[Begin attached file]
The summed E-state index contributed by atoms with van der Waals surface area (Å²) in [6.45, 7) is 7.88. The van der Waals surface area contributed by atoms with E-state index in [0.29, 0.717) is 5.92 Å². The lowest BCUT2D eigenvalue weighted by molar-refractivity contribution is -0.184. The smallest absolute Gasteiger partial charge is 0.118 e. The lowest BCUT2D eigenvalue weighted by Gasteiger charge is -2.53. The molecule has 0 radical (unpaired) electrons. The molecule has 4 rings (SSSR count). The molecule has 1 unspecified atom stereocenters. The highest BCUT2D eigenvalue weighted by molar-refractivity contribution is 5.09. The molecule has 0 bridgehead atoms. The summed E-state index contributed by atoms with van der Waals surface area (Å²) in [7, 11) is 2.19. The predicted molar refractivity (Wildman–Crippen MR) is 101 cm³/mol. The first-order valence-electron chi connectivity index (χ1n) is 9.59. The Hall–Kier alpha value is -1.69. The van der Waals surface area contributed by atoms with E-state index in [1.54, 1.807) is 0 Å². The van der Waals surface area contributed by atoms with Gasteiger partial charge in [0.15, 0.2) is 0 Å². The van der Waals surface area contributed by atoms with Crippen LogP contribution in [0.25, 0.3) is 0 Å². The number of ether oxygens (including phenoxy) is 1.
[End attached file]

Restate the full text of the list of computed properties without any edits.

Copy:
The summed E-state index contributed by atoms with van der Waals surface area (Å²) in [6.45, 7) is 7.88. The van der Waals surface area contributed by atoms with E-state index in [0.29, 0.717) is 5.92 Å². The lowest BCUT2D eigenvalue weighted by molar-refractivity contribution is -0.184. The smallest absolute Gasteiger partial charge is 0.118 e. The lowest BCUT2D eigenvalue weighted by Gasteiger charge is -2.53. The molecule has 0 radical (unpaired) electrons. The molecule has 4 rings (SSSR count). The molecule has 1 unspecified atom stereocenters. The highest BCUT2D eigenvalue weighted by molar-refractivity contribution is 5.09. The molecule has 0 bridgehead atoms. The summed E-state index contributed by atoms with van der Waals surface area (Å²) in [7, 11) is 2.19. The predicted molar refractivity (Wildman–Crippen MR) is 101 cm³/mol. The first-order valence-electron chi connectivity index (χ1n) is 9.59. The Hall–Kier alpha value is -1.69. The van der Waals surface area contributed by atoms with E-state index in [1.54, 1.807) is 0 Å². The van der Waals surface area contributed by atoms with Gasteiger partial charge in [0.15, 0.2) is 0 Å². The van der Waals surface area contributed by atoms with Crippen LogP contribution in [0.25, 0.3) is 0 Å². The number of ether oxygens (including phenoxy) is 1.